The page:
OPINION | Free advice to Trump from Clinton's lawyer: Get it all out now
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I read some weeks ago that “White House sources” described the need for “a Lanny Davis” or to follow the “Lanny Davis model” to do crisis management for Donald Trump. 

It was nice to be a noun (better than a verb or adjective), but that isn’t quite accurate: I was the voice of a group of people in the Clinton White House who developed a strategy to get all the facts out, good and bad, quickly and proactively to reporters about nasty campaign finance stories coming out of shoddy vetting practices by the fundraisers at the Democratic National Committee.

The author of our strategy now referred to as a noun in the Trump White House was then White House Press Secretary Michael McCurry. But that strategy could never have been executed successfully without the backing of President Bill ClintonWilliam (Bill) Jefferson ClintonWhy did it take so long for Trump to drain the swamp of Pruitt? An orthodox legal life and the case for Judge Kavanaugh Ex-CIA officer: Prosecution of Russians indicted for DNC hack 'ain't ever going to happen' MORE and First Lady Hillary ClintonHillary Diane Rodham ClintonShocking summit with Putin caps off Trump’s turbulent Europe trip GOP lambasts Trump over performance in Helsinki Trump stuns the world at Putin summit MORE.  They backed me when critics inside and outside the White House would sometimes ask me, after I had helped a reporter get all the facts, to write a nasty story: “Whose side are you on?”

My answer: “The side of getting this story over with.”

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So, Mr. Cobb, your greatest challenge isn’t understanding how to do effective crisis management. Your big problem, as I understand it, is to convince your client, the president of the United States, to set the example and commit to a policy of complete transparency about everything Russian in the earliest days of his presidential campaign — starting with himself.  And that may mean putting himself at risk. So be it.  It’s coming out anyway, to repeat my mantra, which became the sub-title of my White House memoir regarding the truth: “Tell It Early, Tell It All, Tell It Yourself."

 

Will that mean President TrumpDonald John TrumpShocking summit with Putin caps off Trump’s turbulent Europe trip GOP lambasts Trump over performance in Helsinki Trump stuns the world at Putin summit MORE has to reverse himself, start holding press conferences and admitting he never should have been so indifferent to Russian meddling into the U.S. presidential election on his behalf and to hurt Hillary Clinton — and that was wrong, a danger to our republic? Yes.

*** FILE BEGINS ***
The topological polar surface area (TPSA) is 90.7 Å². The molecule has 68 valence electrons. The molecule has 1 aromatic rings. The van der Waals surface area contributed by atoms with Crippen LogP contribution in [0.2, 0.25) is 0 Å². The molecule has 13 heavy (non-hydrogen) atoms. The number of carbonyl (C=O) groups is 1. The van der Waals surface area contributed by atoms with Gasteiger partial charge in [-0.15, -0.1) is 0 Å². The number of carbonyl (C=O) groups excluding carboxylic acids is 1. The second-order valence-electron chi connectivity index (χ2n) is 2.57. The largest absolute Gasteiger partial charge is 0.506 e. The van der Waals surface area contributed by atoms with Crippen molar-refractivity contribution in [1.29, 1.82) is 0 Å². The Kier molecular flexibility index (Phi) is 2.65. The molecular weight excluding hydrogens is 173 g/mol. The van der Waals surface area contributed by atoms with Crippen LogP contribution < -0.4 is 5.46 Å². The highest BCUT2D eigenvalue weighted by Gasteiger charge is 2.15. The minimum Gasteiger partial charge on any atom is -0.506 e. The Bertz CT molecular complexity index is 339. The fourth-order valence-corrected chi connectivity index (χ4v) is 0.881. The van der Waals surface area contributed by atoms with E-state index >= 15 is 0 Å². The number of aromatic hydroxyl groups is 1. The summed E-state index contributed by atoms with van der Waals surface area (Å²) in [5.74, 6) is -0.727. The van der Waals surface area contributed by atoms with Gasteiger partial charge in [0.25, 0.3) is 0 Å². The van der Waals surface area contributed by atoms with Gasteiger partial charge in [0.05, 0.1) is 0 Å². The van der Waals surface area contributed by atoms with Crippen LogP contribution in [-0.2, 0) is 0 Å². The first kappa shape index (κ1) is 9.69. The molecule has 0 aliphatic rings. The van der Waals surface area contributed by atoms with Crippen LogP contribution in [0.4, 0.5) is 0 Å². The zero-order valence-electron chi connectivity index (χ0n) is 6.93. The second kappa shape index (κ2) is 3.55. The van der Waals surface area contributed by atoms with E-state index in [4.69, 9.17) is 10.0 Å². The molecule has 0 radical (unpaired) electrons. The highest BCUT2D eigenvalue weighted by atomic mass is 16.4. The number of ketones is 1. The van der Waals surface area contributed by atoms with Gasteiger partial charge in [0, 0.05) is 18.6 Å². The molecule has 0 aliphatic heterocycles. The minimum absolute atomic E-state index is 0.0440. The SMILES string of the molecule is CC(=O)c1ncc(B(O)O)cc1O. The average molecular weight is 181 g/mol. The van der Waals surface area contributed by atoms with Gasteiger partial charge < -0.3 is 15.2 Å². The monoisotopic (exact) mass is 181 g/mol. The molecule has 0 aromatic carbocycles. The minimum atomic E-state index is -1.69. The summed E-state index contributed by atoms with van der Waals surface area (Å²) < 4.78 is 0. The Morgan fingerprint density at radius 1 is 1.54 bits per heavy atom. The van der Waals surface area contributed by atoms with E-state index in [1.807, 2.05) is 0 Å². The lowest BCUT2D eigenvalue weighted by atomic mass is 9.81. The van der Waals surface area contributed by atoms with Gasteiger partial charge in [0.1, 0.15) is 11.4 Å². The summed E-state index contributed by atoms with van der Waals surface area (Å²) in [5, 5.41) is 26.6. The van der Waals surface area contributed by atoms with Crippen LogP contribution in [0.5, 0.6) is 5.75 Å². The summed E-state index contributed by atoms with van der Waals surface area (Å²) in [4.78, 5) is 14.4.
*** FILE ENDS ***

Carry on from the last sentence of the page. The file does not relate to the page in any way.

Will he have to demand that everyone who ever met with any Russian at any time for any reason supply you with a list, date, time, attendees, purposes, what was discussed, and especially, whether the name Hillary Clinton ever came up and if so in what context and what was said and left behind? Yes.

And authorize you to call in all reporters, with all the relevant documents, dump them in the middle of a conference room, and tell them: Read them, ask me all your questions, and go write? Yes.

And your client, the president, must agree to support you and empower you and order everyone to cooperate with you. And he may have to own up to his own responsibility, even if it puts his presidency at risk. So be it. It’s coming out anyway — better earlier than later and through himself, not through others. 

Let me share with you some advice I received once from my oldest son, whose wisdom I learned to follow since he had some distance from the White House but I also knew he loved President Clinton and Mrs. Clinton and loved his dad. 

He saw me one night on ABC’s Nightline defending inviting wealthy donors to stay overnight in the Lincoln Bedroom to thank them and “energize” them for the future. I wouldn’t concede that the invitations had anything to do raising money.

My son said to me: “Dad, if you are going to help President Clinton, you need to be credible. And you are not being credible if you don’t answer, tell the truth, and give something up. Something.”

So, Mr. Cobb, while we have never met, I hear you are a very good lawyer and know something about crisis management. And I know you will need to learn to have a thick skin in your new job — especially within the White House and among the president’s friends, not just the White House press corps.  (I also know your relative was one of the great baseball players of all time, but not known for being beloved by other baseball players, especially when he slid into second base with his spikes held high.) 

My advice: if your client, President Trump, isn’t ready to back you with the only strategy that can possibly work – the subtitle of my White House memoir about the truth: “Tell It Early, Tell It All, Tell It yourself” — then your job will be difficult, emotionally draining, and I am quite certain, unsuccessful.

Lanny Davis served as special counsel to President Clinton in 1996-98 and co-founded the law firm, Davis Goldberg Galper, and the affiliated strategic communications and public affairs firm, Trident DMG, which specializes in crisis management and reputation enhancement. His Clinton White House Memoir published in 1999 was titled: “Truth to Tell: Tell It Early, Tell It All, Tell It Yourself: Notes from My White House Education.”


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